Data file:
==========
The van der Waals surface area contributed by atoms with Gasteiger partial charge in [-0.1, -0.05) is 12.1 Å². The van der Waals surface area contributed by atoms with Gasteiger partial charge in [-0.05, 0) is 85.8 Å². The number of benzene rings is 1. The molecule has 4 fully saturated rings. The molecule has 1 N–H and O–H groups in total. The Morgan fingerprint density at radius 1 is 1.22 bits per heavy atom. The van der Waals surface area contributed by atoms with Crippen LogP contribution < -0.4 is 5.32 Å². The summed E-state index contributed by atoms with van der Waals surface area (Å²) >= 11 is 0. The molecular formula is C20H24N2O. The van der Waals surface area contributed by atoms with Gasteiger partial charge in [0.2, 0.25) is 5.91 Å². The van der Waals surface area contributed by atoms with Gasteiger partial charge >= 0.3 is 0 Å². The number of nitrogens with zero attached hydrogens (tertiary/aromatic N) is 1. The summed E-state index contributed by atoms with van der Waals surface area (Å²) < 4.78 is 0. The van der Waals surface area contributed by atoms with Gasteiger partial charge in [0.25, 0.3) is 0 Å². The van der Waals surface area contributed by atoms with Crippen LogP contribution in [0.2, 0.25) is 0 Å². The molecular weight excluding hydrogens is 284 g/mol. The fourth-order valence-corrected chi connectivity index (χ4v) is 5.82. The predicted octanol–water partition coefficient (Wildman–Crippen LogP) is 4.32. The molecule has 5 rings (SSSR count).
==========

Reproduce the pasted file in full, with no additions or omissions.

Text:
The van der Waals surface area contributed by atoms with Gasteiger partial charge in [-0.1, -0.05) is 12.1 Å². The van der Waals surface area contributed by atoms with Gasteiger partial charge in [-0.05, 0) is 85.8 Å². The number of benzene rings is 1. The molecule has 4 fully saturated rings. The molecule has 1 N–H and O–H groups in total. The Morgan fingerprint density at radius 1 is 1.22 bits per heavy atom. The van der Waals surface area contributed by atoms with Crippen LogP contribution < -0.4 is 5.32 Å². The summed E-state index contributed by atoms with van der Waals surface area (Å²) >= 11 is 0. The molecular formula is C20H24N2O. The van der Waals surface area contributed by atoms with Gasteiger partial charge in [0.2, 0.25) is 5.91 Å². The van der Waals surface area contributed by atoms with Gasteiger partial charge >= 0.3 is 0 Å². The number of nitrogens with zero attached hydrogens (tertiary/aromatic N) is 1. The summed E-state index contributed by atoms with van der Waals surface area (Å²) < 4.78 is 0. The van der Waals surface area contributed by atoms with Gasteiger partial charge in [0.25, 0.3) is 0 Å². The van der Waals surface area contributed by atoms with Crippen LogP contribution in [0.2, 0.25) is 0 Å². The molecular weight excluding hydrogens is 284 g/mol. The fourth-order valence-corrected chi connectivity index (χ4v) is 5.82. The predicted octanol–water partition coefficient (Wildman–Crippen LogP) is 4.32. The molecule has 5 rings (SSSR count).